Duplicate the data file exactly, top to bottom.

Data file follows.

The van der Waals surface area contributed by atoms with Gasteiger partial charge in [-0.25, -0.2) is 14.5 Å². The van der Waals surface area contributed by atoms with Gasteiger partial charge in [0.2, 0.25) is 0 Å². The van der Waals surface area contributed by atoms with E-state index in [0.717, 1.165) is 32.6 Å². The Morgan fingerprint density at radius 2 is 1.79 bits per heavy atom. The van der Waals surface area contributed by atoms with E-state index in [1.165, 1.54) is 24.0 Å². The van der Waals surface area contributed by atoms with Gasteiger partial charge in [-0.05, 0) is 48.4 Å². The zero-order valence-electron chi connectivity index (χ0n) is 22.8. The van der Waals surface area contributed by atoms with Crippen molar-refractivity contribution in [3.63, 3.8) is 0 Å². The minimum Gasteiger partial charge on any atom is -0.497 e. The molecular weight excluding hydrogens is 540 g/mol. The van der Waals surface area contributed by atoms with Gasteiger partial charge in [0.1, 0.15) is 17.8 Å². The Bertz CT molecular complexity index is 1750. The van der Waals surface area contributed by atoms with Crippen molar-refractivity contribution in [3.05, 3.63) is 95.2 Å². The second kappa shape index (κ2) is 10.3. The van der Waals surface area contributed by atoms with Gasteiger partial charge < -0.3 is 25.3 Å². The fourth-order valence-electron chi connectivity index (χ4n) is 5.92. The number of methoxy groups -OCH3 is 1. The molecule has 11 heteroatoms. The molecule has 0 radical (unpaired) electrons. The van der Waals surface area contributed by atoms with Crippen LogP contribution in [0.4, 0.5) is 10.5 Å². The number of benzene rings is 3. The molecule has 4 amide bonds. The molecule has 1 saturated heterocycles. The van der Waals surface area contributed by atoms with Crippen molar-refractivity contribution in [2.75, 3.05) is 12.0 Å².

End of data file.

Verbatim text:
The van der Waals surface area contributed by atoms with Gasteiger partial charge in [-0.25, -0.2) is 14.5 Å². The van der Waals surface area contributed by atoms with Gasteiger partial charge in [0.2, 0.25) is 0 Å². The van der Waals surface area contributed by atoms with E-state index in [0.717, 1.165) is 32.6 Å². The Morgan fingerprint density at radius 2 is 1.79 bits per heavy atom. The van der Waals surface area contributed by atoms with E-state index in [1.165, 1.54) is 24.0 Å². The van der Waals surface area contributed by atoms with Gasteiger partial charge in [-0.05, 0) is 48.4 Å². The zero-order valence-electron chi connectivity index (χ0n) is 22.8. The van der Waals surface area contributed by atoms with Crippen molar-refractivity contribution in [3.63, 3.8) is 0 Å². The minimum Gasteiger partial charge on any atom is -0.497 e. The molecular weight excluding hydrogens is 540 g/mol. The van der Waals surface area contributed by atoms with Gasteiger partial charge in [0.1, 0.15) is 17.8 Å². The Bertz CT molecular complexity index is 1750. The van der Waals surface area contributed by atoms with Crippen molar-refractivity contribution in [3.05, 3.63) is 95.2 Å². The second kappa shape index (κ2) is 10.3. The van der Waals surface area contributed by atoms with Gasteiger partial charge < -0.3 is 25.3 Å². The fourth-order valence-electron chi connectivity index (χ4n) is 5.92. The number of methoxy groups -OCH3 is 1. The molecule has 11 heteroatoms. The molecule has 0 radical (unpaired) electrons. The van der Waals surface area contributed by atoms with Crippen LogP contribution in [0.4, 0.5) is 10.5 Å². The number of benzene rings is 3. The molecule has 4 amide bonds. The molecule has 1 saturated heterocycles. The van der Waals surface area contributed by atoms with Crippen molar-refractivity contribution in [2.75, 3.05) is 12.0 Å².